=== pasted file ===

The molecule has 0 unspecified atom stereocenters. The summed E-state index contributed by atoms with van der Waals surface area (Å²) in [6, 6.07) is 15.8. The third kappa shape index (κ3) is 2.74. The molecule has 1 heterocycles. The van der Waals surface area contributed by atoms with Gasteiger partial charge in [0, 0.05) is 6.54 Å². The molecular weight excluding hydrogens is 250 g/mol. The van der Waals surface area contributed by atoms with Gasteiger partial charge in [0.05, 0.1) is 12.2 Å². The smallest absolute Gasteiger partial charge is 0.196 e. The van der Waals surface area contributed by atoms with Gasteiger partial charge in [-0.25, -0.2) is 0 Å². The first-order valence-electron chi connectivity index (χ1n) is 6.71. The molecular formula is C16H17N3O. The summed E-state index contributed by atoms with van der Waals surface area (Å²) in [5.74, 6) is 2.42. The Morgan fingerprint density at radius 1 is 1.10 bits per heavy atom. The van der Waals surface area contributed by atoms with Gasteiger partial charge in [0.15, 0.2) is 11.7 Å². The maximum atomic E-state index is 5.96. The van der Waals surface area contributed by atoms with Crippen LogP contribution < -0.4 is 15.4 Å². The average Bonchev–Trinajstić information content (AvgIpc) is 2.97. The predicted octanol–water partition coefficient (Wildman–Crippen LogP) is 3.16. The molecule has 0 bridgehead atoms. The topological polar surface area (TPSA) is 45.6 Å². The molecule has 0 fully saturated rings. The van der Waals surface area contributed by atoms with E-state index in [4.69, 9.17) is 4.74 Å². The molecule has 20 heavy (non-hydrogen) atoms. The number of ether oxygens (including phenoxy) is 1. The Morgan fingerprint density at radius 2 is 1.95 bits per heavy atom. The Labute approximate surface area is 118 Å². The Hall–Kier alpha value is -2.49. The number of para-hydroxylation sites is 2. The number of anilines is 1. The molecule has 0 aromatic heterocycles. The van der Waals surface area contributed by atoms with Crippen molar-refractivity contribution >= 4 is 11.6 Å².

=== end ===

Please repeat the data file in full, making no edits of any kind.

The molecule has 0 unspecified atom stereocenters. The summed E-state index contributed by atoms with van der Waals surface area (Å²) in [6, 6.07) is 15.8. The third kappa shape index (κ3) is 2.74. The molecule has 1 heterocycles. The van der Waals surface area contributed by atoms with Gasteiger partial charge in [0, 0.05) is 6.54 Å². The molecular weight excluding hydrogens is 250 g/mol. The van der Waals surface area contributed by atoms with Gasteiger partial charge in [0.05, 0.1) is 12.2 Å². The smallest absolute Gasteiger partial charge is 0.196 e. The van der Waals surface area contributed by atoms with Gasteiger partial charge in [-0.25, -0.2) is 0 Å². The first-order valence-electron chi connectivity index (χ1n) is 6.71. The molecular formula is C16H17N3O. The summed E-state index contributed by atoms with van der Waals surface area (Å²) in [5.74, 6) is 2.42. The Morgan fingerprint density at radius 1 is 1.10 bits per heavy atom. The van der Waals surface area contributed by atoms with Gasteiger partial charge in [0.15, 0.2) is 11.7 Å². The maximum atomic E-state index is 5.96. The van der Waals surface area contributed by atoms with Crippen LogP contribution < -0.4 is 15.4 Å². The average Bonchev–Trinajstić information content (AvgIpc) is 2.97. The predicted octanol–water partition coefficient (Wildman–Crippen LogP) is 3.16. The molecule has 0 bridgehead atoms. The topological polar surface area (TPSA) is 45.6 Å². The molecule has 0 fully saturated rings. The van der Waals surface area contributed by atoms with E-state index in [4.69, 9.17) is 4.74 Å². The molecule has 20 heavy (non-hydrogen) atoms. The number of ether oxygens (including phenoxy) is 1. The Morgan fingerprint density at radius 2 is 1.95 bits per heavy atom. The Labute approximate surface area is 118 Å². The Hall–Kier alpha value is -2.49. The number of para-hydroxylation sites is 2. The number of anilines is 1. The molecule has 0 aromatic heterocycles. The van der Waals surface area contributed by atoms with Crippen molar-refractivity contribution >= 4 is 11.6 Å².